Voices Worth Hearing

Transitioning into an introductory women's and gender studies class has proved to be an interesting experience for me, this semester. Oddly enough, my introduction to feminism was Shakesville, a blog that quite explicitly does not prioritize basic introduction to feminism, and I think that's certainly shaped the way I think about feminism and about progressive issues.

Particularly, we ended up having a spirited debate in class today about consideration of other cultures and viewpoints. Intersectionality has been a critical part of the class pretty much from day one, and I think the best point that came out of today's discussion was that American culture is not in any sense monolithic, and that there are wide racial and class divisions that can't and shouldn't be erased with broad references to American culture.

One thing that I heard in the discussion, however, particularly stuck with me. What does it mean to consider those differences, either between cultures or within them? To me, intersectionality means taking care to ensure that we do not repeat the mistakes that created this culture in the first place - mistakes such as speaking "down" to other perspectives or ignoring voices that should have a place at the table.

I think it's important to say, though, that that doesn't mean every voice deserves equal consideration.

I am a man; I will lose something if the culture that I seek to create is brought to fruition. That doesn't mean I'm being treated unequally; it means that I already have the advantages of male privilege, and that part of creating an equal society will mean erasing those advantages. I accept that as the cost of creating that equal society, because I consider the alternative (the persistence of the existing unequal society) to be worse.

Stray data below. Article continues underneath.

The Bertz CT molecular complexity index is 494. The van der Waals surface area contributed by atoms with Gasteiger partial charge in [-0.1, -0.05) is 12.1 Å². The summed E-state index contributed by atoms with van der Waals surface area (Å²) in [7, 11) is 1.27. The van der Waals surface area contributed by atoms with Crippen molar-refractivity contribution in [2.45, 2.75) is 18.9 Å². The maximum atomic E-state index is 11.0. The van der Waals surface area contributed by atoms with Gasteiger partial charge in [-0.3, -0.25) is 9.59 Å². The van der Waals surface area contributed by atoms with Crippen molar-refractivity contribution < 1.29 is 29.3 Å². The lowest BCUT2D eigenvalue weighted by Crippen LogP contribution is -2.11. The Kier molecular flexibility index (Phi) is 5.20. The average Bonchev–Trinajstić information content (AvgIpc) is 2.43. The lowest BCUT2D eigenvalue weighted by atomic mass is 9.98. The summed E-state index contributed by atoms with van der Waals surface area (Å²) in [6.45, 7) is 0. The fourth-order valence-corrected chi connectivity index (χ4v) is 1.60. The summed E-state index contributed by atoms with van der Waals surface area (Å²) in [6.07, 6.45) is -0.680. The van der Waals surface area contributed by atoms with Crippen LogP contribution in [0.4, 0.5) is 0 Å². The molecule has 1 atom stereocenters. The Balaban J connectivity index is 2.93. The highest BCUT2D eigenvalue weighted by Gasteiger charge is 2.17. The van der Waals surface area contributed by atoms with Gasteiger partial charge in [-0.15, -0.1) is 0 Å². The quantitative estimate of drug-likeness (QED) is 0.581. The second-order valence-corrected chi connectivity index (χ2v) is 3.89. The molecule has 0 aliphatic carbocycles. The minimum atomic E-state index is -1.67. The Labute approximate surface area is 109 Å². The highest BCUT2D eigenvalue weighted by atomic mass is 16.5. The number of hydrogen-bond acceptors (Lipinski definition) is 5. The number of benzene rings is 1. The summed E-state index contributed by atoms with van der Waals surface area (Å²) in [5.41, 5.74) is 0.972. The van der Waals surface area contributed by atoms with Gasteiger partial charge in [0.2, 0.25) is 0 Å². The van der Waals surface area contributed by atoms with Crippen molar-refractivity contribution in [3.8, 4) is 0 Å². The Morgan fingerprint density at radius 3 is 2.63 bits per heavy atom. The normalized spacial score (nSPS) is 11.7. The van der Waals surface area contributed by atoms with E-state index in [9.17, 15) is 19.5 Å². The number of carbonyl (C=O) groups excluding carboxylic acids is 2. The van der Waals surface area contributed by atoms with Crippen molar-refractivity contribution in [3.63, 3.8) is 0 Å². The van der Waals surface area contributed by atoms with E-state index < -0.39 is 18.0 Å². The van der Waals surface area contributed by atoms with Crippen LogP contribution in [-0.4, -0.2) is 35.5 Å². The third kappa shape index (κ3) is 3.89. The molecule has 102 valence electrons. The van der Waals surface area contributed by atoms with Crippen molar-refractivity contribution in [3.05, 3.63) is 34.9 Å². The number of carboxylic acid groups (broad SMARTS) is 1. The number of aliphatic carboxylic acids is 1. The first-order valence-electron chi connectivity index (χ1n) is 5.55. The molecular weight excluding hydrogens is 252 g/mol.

Needless to say, not all men agree with me. There are no small number of voices who denounce what they view as the growing damage being done to men by the feminism that I and others champion. There are no small number of voices who jealously defend their male privilege, whether unknowingly as something they have earned, or knowingly as the proper place of men in the world - and the same could be said of any other privileged group defending its privilege.

The point? Some voices are worth hearing, and intersectionality is the reminder to all of us not to shut out such voices. Some voices can testify to their own personal experiences and provide important perspectives on issues that would otherwise be an unknown to the rest of the participants. Such voices must be respected, honored, and heard.

Other voices, such as those like the ones I discussed in reference to male privilege, seek to defend the privilege they possess. I am under no obligation to show deference to such views. The best I can offer is this: I can take one shot at explaining why such views are harmful, why clinging to privilege is counterproductive. And if it turns out that that voice is not receptive, I will not continue slamming into a brick wall of futility - I'll shut that voice out without a shred of regret.

Intersectionality is the reminder to listen to those voices worth hearing. It is not a demand to respect voices that are better shouted down.

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